Although both banks said their advertising decisions were commercial, commercial director of Next Media Limited Mark Simon claimed in an interview with the Times that the real reasons were the pressure from the Communist authorities, which purpose was to muzzle “Hong Kong media organizations critical of the mainland”.
The only thing to get in return for submission to autocratic countries is their disdain. Major European powers have all along been submissive to China’s “order diplomacy” out of economic considerations. After the financial crisis in 2008, orders from and opportunities for economic cooperation with China became particularly valuable “cheese” for France, Germany and the U.K. With full understanding of this, Beijing changed its propaganda strategy from running articles inside China recounting the “hypocritical human rights diplomacy of the West” to open criticism. For instance, on June 6, 2013, the People’s Daily ran a piece that told Europeans to drop their “deep-rooted condescending mentality” because times changed, and the balance of power shifted; the “European Union should recognize the fact of their decline” (italic words added by the author).
After what Newton North High School senior Henry DeGroot had gone through in Beijing came to light, all sectors of the U.S. should act, and give serious thoughts about values and principles that must not be abandoned.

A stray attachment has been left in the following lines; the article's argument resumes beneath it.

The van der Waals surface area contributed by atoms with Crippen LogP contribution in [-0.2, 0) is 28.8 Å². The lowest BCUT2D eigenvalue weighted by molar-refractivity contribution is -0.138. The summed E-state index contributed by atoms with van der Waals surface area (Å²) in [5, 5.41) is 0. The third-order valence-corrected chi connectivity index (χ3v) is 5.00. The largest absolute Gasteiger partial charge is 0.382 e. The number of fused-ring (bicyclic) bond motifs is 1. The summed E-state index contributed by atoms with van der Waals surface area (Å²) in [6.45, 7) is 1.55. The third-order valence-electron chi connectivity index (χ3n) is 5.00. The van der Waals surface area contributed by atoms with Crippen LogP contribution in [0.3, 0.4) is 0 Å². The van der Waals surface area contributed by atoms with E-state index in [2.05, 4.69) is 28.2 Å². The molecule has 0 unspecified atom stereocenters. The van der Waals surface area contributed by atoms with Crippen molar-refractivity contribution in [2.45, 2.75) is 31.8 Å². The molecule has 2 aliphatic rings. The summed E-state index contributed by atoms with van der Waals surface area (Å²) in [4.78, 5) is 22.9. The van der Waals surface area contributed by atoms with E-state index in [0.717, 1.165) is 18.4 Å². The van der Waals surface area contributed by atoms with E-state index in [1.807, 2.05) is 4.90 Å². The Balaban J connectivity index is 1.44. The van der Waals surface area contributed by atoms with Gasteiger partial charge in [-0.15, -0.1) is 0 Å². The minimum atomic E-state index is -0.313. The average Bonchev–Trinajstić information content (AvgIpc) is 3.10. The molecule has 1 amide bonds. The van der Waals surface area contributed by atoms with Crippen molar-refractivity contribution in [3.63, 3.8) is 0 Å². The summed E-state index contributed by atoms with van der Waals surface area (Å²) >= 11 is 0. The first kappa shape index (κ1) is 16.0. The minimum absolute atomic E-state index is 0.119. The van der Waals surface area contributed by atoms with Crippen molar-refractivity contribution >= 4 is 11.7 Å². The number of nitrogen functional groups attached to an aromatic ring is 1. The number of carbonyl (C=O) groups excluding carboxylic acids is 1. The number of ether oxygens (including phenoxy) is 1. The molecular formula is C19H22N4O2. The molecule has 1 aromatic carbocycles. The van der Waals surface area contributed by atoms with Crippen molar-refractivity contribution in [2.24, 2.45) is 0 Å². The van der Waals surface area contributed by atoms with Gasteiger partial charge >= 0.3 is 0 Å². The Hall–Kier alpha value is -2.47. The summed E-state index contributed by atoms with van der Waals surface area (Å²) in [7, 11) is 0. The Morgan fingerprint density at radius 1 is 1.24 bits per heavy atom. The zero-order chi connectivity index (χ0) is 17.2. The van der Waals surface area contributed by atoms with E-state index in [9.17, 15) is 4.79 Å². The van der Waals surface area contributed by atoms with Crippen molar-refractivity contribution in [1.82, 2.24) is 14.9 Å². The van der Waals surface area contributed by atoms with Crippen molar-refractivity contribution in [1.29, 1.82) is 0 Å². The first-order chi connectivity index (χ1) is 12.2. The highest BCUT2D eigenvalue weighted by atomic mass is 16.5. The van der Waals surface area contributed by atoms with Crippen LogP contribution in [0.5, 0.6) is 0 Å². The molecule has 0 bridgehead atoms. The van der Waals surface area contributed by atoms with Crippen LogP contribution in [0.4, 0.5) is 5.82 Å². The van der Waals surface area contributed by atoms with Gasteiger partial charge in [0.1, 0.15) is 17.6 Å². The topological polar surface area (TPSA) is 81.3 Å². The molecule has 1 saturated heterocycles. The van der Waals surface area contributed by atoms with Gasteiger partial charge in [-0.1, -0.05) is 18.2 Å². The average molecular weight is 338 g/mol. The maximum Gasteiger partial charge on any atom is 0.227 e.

After all, countless incidents have shown that striking a deal with Mephistopheles won’t end well.
He Qinglian is a prominent Chinese writer and economist living in the U.S. She is the author of “China’s Pitfalls,” which concerns corruption in China’s economic reform of the 1990s, and “The Fog of Censorship: Media Control in China,” which addresses the manipulation and restriction of the press. She regularly writes on contemporary Chinese social and economic issues. This translation is an edited version of a translation that first appeared here. Read the original article at the Voice of America, Chinese edition.
Views expressed in this article are the opinions of the author and do not necessarily reflect the views of The Epoch Times.